“(Producers of) potato chips have better digital programs than we have,” he said. “For all my life, the wine industry has been guessing.”
Even though he has skeptics, Mabray has his fans.
“He is like 20 years ahead of where the wine sector needs to be,” said Damien Wilson, the Hamel Family faculty chairman in wine business at Sonoma State University.
Mabray joined Emetry in May and is enhancing its software program that uses a range of digital sources — from one wine app that allows users to snap a photo and receive ratings and descriptions of the bottle to others that track sales at fine restaurants — that will allow wineries to better understand and target their customers. Many wineries that he meets with particularly want more information on consumer insights, restaurant sales and data on direct internet sales to consumers.
“There are so many wineries that don’t know their customers,” he said. Only a few like Treasury and E. & J. Gallo Winery have the resources to have their own consumer insight groups, he said.
The problem he is trying to solve for winemakers? “How do we engage with customers to sustain that interest in our product — (one) that is very hard to understand?”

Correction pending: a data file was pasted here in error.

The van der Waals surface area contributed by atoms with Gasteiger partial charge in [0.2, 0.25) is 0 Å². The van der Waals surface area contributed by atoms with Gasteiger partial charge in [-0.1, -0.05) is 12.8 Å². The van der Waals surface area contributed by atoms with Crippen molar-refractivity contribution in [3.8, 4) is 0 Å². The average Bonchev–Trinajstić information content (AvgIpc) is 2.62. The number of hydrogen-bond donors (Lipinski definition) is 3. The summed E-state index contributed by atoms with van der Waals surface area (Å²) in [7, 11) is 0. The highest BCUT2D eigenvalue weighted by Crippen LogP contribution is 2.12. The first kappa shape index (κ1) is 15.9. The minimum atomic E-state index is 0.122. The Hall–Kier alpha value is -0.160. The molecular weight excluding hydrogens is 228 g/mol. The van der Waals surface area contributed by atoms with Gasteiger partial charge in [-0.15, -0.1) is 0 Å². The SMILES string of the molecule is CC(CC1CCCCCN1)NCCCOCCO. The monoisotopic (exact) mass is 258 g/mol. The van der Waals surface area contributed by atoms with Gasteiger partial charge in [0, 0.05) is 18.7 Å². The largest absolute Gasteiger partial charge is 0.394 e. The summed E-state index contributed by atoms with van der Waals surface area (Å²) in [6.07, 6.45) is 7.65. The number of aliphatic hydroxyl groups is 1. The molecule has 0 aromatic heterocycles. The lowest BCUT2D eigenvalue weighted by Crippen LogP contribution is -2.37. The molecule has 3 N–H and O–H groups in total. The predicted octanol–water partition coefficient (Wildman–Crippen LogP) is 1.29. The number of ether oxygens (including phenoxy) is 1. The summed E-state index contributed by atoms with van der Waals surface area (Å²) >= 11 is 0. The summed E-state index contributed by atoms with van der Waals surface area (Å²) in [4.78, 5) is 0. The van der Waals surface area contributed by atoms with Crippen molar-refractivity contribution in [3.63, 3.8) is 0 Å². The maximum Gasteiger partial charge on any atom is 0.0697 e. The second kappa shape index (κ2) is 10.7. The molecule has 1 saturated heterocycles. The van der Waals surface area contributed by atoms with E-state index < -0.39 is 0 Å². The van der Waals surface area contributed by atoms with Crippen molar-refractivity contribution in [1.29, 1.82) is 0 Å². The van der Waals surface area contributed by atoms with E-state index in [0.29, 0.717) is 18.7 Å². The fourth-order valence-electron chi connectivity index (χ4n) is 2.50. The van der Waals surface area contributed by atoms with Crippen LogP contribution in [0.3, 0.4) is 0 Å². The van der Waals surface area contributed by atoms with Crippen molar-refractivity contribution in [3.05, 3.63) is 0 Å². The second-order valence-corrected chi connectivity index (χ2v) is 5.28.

And just like Beane ditching RBIs for slugging percentage to measure a player’s value, that pursuit has led Mabray to one of his most controversial beliefs in the wine industry: The tasting room will not be the salvation in a marketplace where wholesaler and retailer consolidation has made it difficult to get store shelf space for wine.
Tasting room visits down
In Napa and Sonoma counties, wineries still view tasting rooms as the best way to draw customers. Local residents, though, have complained about the traffic that comes with them. Direct-to-consumer wine sales now make up 61 percent of an average family winery’s revenue, according to a January survey by Silicon Valley Bank, which has a winery division.
But for every popular place such as the Scribe Winery in Sonoma or the new Prisoner Wine Co. in St. Helena, others are scrambling to get people inside, he said.
“The new tasting room model is unsustainable,” Mabray said. “It’s an unsustainable tool for a small winery.”
And the data backs it up. The Silicon Valley Bank survey found that monthly tasting room visits have decreased over the past five years in both Napa and Sonoma counties, compared with other wine regions. Younger wine drinkers are not spending as much time as their parents in the tasting rooms, said Rob McMillan, the bank’s executive vice president.
In an era of digital successes such as Warby Parker and the Dollar Shave Club, wineries must rethink their outreach, Mabray said.
“It is the most limiting bottleneck of customer acquisition,” Mabray said of wine tasting room sales. “Getting someone to fly in, to come here and come to the tasting room. It is the most limiting model. You don’t drive to Detroit to buy a Ford and test it out.”